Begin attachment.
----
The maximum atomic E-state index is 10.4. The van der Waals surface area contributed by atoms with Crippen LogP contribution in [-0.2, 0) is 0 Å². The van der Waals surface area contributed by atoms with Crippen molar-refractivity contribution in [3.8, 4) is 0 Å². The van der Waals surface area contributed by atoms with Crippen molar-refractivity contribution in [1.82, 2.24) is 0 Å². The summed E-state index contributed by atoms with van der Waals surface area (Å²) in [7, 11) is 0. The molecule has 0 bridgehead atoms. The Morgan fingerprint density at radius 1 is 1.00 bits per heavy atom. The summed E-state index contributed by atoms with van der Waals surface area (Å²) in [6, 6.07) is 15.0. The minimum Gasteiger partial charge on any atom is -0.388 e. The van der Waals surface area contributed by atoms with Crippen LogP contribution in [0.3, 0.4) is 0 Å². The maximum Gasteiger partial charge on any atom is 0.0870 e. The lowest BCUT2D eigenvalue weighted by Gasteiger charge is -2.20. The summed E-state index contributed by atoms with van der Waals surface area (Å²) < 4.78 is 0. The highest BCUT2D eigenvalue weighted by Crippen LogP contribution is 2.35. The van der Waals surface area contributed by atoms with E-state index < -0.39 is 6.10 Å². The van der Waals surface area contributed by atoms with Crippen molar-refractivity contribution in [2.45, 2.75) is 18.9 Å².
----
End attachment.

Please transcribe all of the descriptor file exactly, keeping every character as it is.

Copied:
The maximum atomic E-state index is 10.4. The van der Waals surface area contributed by atoms with Crippen LogP contribution in [-0.2, 0) is 0 Å². The van der Waals surface area contributed by atoms with Crippen molar-refractivity contribution in [3.8, 4) is 0 Å². The van der Waals surface area contributed by atoms with Crippen molar-refractivity contribution in [1.82, 2.24) is 0 Å². The summed E-state index contributed by atoms with van der Waals surface area (Å²) in [7, 11) is 0. The molecule has 0 bridgehead atoms. The Morgan fingerprint density at radius 1 is 1.00 bits per heavy atom. The summed E-state index contributed by atoms with van der Waals surface area (Å²) in [6, 6.07) is 15.0. The minimum Gasteiger partial charge on any atom is -0.388 e. The van der Waals surface area contributed by atoms with Crippen LogP contribution in [0.3, 0.4) is 0 Å². The maximum Gasteiger partial charge on any atom is 0.0870 e. The lowest BCUT2D eigenvalue weighted by Gasteiger charge is -2.20. The summed E-state index contributed by atoms with van der Waals surface area (Å²) < 4.78 is 0. The highest BCUT2D eigenvalue weighted by Crippen LogP contribution is 2.35. The van der Waals surface area contributed by atoms with E-state index < -0.39 is 6.10 Å². The van der Waals surface area contributed by atoms with Crippen molar-refractivity contribution in [2.45, 2.75) is 18.9 Å².